After her experience the previous night, she had decided to take no chances. The Artemis was beginning to slow down as they approached the Happy Hunting Grounds, returning the microgravity closer to its normal low. She should have used the harness every single night, but to tell the truth, she hated it.
Hated being restrained by anything.
What she couldn’t give for a gravity generator. Not feasible on a ship this size, given the energy consumption. In the meantime, time for her calcium supplements.
She touched a panel and removed a sealed pack of tablets from the drawer that popped out. She grabbed another pack of water, hesitated momentarily, then popped it open and inserted the straw.
Oh, well, she thought, downing the tablets and taking a big sip. Far too late to worry about what was in the water.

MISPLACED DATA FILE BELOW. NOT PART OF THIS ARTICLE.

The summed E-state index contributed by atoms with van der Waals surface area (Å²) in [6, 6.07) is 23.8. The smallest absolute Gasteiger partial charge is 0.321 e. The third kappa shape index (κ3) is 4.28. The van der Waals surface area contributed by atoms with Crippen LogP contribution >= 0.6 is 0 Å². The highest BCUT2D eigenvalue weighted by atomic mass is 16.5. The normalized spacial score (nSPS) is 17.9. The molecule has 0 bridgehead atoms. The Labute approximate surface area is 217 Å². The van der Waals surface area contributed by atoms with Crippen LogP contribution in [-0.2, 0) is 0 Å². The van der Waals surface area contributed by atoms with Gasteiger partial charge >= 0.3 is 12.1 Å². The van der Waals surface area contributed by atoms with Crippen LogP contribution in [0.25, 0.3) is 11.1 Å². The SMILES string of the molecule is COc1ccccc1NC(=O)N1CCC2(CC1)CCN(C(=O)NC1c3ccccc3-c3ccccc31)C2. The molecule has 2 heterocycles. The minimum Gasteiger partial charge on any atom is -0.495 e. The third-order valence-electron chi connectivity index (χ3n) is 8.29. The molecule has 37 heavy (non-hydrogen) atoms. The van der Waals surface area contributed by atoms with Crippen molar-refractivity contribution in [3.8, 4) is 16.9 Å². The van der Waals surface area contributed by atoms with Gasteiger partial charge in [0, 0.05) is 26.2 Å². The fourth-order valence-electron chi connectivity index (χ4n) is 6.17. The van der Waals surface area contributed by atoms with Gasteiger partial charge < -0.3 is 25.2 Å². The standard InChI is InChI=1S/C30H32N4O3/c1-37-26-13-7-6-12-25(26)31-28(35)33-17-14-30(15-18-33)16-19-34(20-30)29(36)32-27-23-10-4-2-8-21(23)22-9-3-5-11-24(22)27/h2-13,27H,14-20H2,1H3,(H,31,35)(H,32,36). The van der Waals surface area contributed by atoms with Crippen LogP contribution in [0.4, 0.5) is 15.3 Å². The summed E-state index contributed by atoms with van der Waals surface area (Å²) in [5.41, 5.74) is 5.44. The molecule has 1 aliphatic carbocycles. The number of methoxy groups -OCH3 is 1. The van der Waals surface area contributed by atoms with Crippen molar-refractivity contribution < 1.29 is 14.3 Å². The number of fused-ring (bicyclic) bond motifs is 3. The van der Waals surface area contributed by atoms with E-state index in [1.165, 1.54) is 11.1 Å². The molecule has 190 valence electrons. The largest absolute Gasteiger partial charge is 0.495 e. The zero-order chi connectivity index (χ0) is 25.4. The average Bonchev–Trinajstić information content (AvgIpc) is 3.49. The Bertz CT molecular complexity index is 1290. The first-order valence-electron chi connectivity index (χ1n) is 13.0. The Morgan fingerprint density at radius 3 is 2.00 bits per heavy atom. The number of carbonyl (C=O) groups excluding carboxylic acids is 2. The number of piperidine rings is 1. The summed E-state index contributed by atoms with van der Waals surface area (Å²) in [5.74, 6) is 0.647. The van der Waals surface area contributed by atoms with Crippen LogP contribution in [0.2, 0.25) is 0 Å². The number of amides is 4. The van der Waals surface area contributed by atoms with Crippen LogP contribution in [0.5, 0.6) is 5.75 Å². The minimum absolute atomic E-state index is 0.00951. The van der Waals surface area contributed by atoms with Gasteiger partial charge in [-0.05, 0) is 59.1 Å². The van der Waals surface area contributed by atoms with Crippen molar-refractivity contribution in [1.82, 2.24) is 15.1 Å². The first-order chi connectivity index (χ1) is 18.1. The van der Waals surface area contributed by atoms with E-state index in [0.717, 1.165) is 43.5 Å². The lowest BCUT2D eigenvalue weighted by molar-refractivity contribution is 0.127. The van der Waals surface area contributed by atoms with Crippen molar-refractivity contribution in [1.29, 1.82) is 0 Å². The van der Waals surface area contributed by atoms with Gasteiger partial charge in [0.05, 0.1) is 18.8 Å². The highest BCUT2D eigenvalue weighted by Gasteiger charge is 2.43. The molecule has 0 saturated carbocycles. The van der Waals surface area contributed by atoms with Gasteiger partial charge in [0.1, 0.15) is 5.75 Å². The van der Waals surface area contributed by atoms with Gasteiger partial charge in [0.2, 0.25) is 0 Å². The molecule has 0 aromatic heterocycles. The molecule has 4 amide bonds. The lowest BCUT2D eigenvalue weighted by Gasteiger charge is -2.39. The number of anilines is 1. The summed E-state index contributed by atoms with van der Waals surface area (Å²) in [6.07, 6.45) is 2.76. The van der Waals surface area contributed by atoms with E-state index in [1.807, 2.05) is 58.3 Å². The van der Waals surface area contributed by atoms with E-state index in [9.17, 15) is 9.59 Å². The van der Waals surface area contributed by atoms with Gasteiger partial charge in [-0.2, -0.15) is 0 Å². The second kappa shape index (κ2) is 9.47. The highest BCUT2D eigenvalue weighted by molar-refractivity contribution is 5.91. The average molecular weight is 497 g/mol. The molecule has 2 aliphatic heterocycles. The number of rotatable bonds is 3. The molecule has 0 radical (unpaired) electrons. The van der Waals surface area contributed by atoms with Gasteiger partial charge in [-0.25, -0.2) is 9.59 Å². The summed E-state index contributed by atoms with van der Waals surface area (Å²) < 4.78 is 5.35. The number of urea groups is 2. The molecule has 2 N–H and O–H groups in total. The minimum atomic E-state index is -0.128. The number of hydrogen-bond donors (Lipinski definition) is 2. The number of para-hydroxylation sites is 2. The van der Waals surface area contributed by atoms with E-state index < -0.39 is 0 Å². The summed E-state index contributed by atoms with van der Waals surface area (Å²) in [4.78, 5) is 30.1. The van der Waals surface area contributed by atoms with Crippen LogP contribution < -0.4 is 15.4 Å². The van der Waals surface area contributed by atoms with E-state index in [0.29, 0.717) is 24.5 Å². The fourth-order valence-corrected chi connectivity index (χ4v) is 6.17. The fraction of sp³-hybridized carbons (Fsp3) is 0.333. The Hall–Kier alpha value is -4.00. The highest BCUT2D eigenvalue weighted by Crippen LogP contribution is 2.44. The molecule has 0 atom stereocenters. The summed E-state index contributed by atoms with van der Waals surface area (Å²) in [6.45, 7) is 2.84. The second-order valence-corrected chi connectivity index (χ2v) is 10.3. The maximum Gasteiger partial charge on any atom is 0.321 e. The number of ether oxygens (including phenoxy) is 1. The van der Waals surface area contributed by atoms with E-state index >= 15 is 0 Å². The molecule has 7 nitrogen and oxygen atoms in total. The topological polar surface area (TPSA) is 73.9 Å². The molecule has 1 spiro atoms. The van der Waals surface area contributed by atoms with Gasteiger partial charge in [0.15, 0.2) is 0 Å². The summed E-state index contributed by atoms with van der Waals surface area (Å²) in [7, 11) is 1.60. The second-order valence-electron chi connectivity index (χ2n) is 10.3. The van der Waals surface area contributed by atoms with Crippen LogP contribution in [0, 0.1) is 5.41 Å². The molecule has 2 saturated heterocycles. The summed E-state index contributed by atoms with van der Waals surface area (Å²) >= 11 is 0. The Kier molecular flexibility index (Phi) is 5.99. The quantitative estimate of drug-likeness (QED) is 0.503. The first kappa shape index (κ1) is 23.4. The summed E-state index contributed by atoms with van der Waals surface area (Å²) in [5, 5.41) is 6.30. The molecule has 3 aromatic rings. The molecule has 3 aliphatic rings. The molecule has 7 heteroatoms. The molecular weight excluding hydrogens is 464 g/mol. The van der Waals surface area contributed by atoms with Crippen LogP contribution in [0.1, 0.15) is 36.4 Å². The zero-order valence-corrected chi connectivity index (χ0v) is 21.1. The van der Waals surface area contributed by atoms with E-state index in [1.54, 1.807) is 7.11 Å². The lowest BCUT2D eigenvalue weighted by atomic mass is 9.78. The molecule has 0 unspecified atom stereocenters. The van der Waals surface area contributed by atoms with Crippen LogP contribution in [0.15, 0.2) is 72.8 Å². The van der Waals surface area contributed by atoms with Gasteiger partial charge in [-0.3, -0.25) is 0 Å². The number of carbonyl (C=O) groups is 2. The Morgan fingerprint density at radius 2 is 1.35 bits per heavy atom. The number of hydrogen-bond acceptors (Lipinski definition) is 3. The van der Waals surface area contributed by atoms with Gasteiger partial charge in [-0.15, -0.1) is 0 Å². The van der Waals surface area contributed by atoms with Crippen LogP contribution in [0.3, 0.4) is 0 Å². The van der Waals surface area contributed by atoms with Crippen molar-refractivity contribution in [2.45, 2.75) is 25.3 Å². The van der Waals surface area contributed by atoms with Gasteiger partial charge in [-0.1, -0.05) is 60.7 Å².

She leaned back in her bunk and took another long sip. The patterns suddenly came into view, dancing across the surfaces of the room. Then they faded, but she could see them.
Almost imperceptible. Everywhere.
The walls, the floor, the ceiling. The desk. The pad and its charge port in the wall. Her magboots.
She paused and rested her gaze on the motanka. It hadn’t changed back to its original color, still green with checkered red, white and yellow patterns on the skirt. The yellow hair had turned brown. No, red-brown.
The color of her own hair, she suddenly realized.
She drained the water pack and let it float to the ceiling. Maybe it was time to do some more experimenting.
She stretched out her hand and concentrated.
Nothing at first. Then she relaxed her hand, thinking of the motanka. As if in response, the doll lifted itself from the desk and floated across the room to her hand.
She nearly dropped it in surprise.
Just like the dragon fruit.
What else could she move?